The Regional Maritime University (RMU), formerly the Regional Maritime Academy (RMA), has been inaugurated by President J.A. Kufuor.
The university will train quality personnel for the maritime industry in West and Central Africa.
With its new status, the RMU, jointly owned and funded by Ghana, Cameroun, The Gambia, Liberia and Sierra Leone, now runs Bachelor of Science degree programmes in Maritime Engineering, Electricals and Electronics, Ports and Shipping Administration, as well as Nautical Science.
Pronouncing the birth of the university in Tema, President Kufuor underscored the need for highly trained personnel to manage the maritime industry in the West and Central African sub-regions and said many marine disasters in the sub-regions, could be averted if vessels were manned by personnel with the needed expertise.
President Kufuor said the development of offshore fisheries and oil, as well as the fight against narcotics and other forms of illegal trade, was one of the challenges which required highly trained personnel to overcome.
He asked the university to maintain its quality standards and paid tribute to its alumni, some of whom are occupying very key positions across the globe.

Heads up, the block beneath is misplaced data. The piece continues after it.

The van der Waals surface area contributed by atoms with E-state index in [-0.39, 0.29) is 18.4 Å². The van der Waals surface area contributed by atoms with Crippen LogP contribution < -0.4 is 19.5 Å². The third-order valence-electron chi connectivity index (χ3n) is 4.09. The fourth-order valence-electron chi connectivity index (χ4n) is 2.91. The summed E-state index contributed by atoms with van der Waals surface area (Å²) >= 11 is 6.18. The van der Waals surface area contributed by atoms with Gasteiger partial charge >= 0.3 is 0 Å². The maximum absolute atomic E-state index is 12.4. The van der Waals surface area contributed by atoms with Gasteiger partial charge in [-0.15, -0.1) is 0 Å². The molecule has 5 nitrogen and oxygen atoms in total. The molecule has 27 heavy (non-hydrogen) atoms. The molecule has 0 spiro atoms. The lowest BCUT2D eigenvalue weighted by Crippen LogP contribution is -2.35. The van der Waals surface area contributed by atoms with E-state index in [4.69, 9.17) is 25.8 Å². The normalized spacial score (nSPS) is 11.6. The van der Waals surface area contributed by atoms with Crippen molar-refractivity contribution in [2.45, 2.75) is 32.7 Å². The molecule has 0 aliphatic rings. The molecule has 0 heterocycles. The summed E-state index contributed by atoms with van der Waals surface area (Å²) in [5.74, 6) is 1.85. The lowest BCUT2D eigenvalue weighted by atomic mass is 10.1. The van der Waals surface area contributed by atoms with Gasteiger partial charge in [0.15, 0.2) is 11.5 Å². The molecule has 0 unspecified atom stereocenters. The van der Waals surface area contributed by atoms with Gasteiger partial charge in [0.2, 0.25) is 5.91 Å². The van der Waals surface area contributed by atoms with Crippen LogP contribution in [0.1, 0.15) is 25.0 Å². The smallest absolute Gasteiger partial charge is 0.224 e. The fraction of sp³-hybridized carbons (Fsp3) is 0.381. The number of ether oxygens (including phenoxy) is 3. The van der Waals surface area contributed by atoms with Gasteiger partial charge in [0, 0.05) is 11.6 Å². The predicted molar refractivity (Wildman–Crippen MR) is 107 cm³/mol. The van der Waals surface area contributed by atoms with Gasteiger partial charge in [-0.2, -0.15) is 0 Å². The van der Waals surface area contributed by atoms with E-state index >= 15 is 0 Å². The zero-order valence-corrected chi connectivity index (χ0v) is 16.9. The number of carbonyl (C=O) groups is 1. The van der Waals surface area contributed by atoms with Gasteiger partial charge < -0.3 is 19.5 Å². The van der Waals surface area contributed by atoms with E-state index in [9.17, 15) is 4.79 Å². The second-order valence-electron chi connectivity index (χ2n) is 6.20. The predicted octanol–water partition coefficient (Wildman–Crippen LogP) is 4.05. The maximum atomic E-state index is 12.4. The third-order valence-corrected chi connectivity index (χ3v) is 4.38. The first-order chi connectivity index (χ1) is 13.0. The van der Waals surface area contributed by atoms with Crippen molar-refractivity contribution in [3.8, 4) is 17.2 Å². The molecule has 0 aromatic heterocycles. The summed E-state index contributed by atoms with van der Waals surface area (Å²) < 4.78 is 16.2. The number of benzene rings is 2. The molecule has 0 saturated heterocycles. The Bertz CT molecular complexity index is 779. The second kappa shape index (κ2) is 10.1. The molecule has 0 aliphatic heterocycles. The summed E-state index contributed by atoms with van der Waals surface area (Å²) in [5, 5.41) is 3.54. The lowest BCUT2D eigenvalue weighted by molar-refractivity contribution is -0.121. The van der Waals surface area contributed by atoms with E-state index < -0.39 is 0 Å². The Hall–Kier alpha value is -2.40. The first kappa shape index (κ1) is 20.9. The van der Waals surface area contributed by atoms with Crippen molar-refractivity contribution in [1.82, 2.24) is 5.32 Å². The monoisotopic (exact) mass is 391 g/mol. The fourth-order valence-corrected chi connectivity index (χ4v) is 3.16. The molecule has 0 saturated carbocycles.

The Minister of Ports, Harbours and Railways, Professor Christopher Ameyaw-Akumfi, said although the RMA was established by five member states of the Maritime Organisation of West and Central Africa (MOWCA), a larger number of the students of the academy were from non-member states such as Nigeria, Ethiopia, Congo, Tanzania, Benin, Togo, Madagascar and Cote d'Ivoire.
Professor Ameyaw-Akumfi said the introduction of the degree programmes demanded structural changes in the academy to bring it in line with the structures of a conventional university as much as possible, while taking into account the academy's peculiar status and character as a regional para-military tertiary institution belonging to five sovereign states.
He said the institution had been admitted onto the list of beneficiaries of the Ghana Education Trust Fund (GETFund) and indicated that with such a status, the university would soon be presented with a 400-room hostel.
Justifying the existence of the university, Captain Aaron Obeng Turkson, Rector of the RMU, said the university was relevant because the economies of most countries in West and Central Africa, were dependent on maritime transport which could also serve as a vehicle for integration.
Recognising the quality and relevance of its programmes, Captain Turkson said, the RMU had become the institution of choice for many students who would want to pursue maritime education and training.
Story by Nehemiah Owusu Achiaw